Cindy Sherman, National Portrait Gallery, 27th June to 15th September
Since the mid-1970s, the American artist Cindy Sherman has drilled deeply into the gap between who we are and how we portray ourselves. In New York in her twenties, Sherman began her groundbreaking series, Complete Untitled Film Stills (1977-80), 70 black and white images of herself in poses taken from 1950s and 1960s B-movies and arthouse films, uncannily adopting the appearance of stereotypical female characters. This major retrospective will also include key works from Sherman’s Rear Screen Projections, Sex Pictures and Society Portraits. Utterly original, funny and disturbing.
Félix Vallotton: Painter of Disquiet, Royal Academy of Arts, 30th June to 29th September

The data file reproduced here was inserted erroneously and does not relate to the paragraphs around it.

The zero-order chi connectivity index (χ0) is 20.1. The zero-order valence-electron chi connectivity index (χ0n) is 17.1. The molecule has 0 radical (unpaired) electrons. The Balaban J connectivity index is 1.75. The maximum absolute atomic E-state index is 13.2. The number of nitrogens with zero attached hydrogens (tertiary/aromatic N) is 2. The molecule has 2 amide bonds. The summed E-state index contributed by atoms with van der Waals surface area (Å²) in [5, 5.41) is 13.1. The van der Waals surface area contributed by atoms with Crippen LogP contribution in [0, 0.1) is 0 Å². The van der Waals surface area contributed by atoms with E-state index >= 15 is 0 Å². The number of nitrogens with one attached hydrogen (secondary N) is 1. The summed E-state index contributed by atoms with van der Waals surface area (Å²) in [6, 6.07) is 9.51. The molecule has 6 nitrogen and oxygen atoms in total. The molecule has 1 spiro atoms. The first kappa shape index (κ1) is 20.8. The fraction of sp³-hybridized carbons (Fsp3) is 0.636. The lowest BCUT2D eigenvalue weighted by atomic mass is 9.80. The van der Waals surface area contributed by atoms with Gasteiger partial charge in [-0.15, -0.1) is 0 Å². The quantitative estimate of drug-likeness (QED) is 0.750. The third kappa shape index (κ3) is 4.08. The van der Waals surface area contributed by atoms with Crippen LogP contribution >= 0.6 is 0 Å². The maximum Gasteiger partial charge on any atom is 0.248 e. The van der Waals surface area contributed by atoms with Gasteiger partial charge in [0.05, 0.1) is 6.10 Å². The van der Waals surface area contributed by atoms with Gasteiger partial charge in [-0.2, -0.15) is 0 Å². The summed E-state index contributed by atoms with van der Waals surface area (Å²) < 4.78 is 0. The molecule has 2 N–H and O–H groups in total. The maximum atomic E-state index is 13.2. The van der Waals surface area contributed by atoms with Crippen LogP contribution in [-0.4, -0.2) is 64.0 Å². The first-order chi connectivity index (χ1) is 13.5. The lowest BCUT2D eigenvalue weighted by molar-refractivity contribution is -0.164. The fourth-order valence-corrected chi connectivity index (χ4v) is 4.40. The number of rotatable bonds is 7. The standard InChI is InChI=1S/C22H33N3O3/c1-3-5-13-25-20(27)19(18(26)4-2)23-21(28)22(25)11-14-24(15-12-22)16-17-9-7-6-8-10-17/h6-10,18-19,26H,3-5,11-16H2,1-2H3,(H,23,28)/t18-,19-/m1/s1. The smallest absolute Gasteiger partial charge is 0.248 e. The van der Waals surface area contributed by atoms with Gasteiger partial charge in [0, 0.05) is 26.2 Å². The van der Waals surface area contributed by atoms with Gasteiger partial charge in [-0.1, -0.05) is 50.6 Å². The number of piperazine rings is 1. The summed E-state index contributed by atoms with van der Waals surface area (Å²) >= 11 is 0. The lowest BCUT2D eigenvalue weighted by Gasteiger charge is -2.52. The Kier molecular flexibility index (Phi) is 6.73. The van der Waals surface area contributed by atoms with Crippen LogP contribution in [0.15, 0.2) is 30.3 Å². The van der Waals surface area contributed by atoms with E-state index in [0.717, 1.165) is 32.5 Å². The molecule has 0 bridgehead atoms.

Aged just 16, in 1882, the precocious Swiss painter Félix Vallotton enrolled at art school in Paris. Admiring the clean lines of Goya, Ingres, Manet and Dutch Old Masters, but drawn, like Vuillard and Bonnard, to depicting bourgeois life in fin de siècle Paris, he evolved a unique style. This comprehensive show is the first in London since 1976 to showcase Vallotton’s unsettling art, which ranges from satirical prints to eerily beautiful dream landscapes.
Last Supper in Pompeii, Ashmolean, Oxford, 25th July to 12th January 2020
You do not need to have toiled through Petronius to understand the significance of food and extravagant dining for Roman society. When Etna erupted in 79AD, Pompeii was caught in the midst of life, its fertile orchards and lush vineyards devastated but its food, pans (see below), restaurants, its kitchens and latrines, preserved for ever. This exhibition reconstructs, with loans from Italy, the splendours and less glamorous realities of Roman food.